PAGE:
Medieval conjurors first began using exotic words to “give their performances an air of authentic secret knowledge.” Whether they employed pseudo-Latin phrases, nonsense syllables, or esoteric terms from religious antiquity, these magicians were doing far more than merely adding a bit of enigmatic audio to their visuals. They were enhancing their specific illusions with a universal mystery: language as an instrument of creation.
Ancient-sounding words project an aura of tradition, of “‘old wisdom’ handed down through generations.” It’s little wonder that the archetypical depiction of a magician involves the utterance of antiquated words, in addition to the grand gestures that impart a larger-than-life dimension to his activities. And because archaic magic words necessarily predate a magician’s own life, they point to the existence of a “transcendent” realm beyond the logic and laws of our ordinary world.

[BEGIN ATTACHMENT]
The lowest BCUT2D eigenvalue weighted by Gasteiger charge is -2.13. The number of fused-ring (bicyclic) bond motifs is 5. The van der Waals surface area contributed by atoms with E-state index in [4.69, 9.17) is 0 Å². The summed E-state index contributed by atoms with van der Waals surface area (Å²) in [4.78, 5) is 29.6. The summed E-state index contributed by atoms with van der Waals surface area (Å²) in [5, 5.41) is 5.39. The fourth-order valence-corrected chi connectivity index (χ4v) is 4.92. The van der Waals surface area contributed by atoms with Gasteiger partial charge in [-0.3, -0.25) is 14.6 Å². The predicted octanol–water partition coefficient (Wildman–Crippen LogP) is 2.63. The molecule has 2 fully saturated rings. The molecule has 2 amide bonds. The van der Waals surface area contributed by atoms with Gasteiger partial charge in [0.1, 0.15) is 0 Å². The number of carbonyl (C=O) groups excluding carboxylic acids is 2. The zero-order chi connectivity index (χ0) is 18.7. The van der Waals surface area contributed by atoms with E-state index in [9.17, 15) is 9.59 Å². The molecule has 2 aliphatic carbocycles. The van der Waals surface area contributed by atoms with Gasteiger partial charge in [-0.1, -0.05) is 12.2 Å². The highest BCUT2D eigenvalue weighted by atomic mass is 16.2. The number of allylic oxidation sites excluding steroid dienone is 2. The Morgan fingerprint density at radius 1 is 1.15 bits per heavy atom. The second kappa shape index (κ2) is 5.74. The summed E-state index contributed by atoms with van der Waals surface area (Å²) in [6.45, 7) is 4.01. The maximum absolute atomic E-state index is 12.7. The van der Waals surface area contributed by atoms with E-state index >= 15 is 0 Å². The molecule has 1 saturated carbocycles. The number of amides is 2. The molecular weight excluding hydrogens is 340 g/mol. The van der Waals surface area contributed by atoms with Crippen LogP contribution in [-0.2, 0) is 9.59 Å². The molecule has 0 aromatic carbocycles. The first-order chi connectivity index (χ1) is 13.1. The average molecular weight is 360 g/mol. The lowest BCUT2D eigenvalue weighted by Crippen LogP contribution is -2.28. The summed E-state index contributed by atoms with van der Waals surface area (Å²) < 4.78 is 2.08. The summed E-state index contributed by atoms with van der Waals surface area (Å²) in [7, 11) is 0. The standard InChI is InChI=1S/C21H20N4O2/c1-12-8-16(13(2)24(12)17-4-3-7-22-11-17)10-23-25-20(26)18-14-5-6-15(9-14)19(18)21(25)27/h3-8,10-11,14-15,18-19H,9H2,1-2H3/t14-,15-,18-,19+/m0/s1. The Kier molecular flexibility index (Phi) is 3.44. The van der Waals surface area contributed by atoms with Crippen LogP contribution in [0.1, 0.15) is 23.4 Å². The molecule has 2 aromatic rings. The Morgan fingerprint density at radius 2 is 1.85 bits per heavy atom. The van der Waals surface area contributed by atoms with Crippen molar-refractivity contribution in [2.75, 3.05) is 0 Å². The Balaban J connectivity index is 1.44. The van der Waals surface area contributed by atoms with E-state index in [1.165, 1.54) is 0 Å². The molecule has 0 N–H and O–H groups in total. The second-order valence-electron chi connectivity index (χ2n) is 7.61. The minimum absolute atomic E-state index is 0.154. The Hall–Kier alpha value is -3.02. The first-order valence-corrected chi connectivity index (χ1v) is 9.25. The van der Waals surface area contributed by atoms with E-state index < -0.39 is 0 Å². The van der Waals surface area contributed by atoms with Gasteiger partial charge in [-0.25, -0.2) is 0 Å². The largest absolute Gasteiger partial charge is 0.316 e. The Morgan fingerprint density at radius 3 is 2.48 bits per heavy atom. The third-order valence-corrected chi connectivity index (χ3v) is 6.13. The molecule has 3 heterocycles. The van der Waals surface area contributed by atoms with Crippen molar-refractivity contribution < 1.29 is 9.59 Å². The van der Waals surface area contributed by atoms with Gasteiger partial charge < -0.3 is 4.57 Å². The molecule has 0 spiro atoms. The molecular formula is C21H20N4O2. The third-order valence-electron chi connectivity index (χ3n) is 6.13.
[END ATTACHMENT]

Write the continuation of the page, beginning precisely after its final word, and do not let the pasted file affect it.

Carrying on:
Paul Kriwaczek, In Search of Zarathustra: The First Prophet and the Ideas That Changed the World (2003)
 Needless to say, a magician’s patter can serve to distract, for “We get mesmerized by magic words” (Dale Mathers, An Introduction to Meaning and Purpose in Analytical Psychology ).
 Jesper Sorensen, Magical Rituals and Conceptual Blending
 HiddenRealms.net (2002)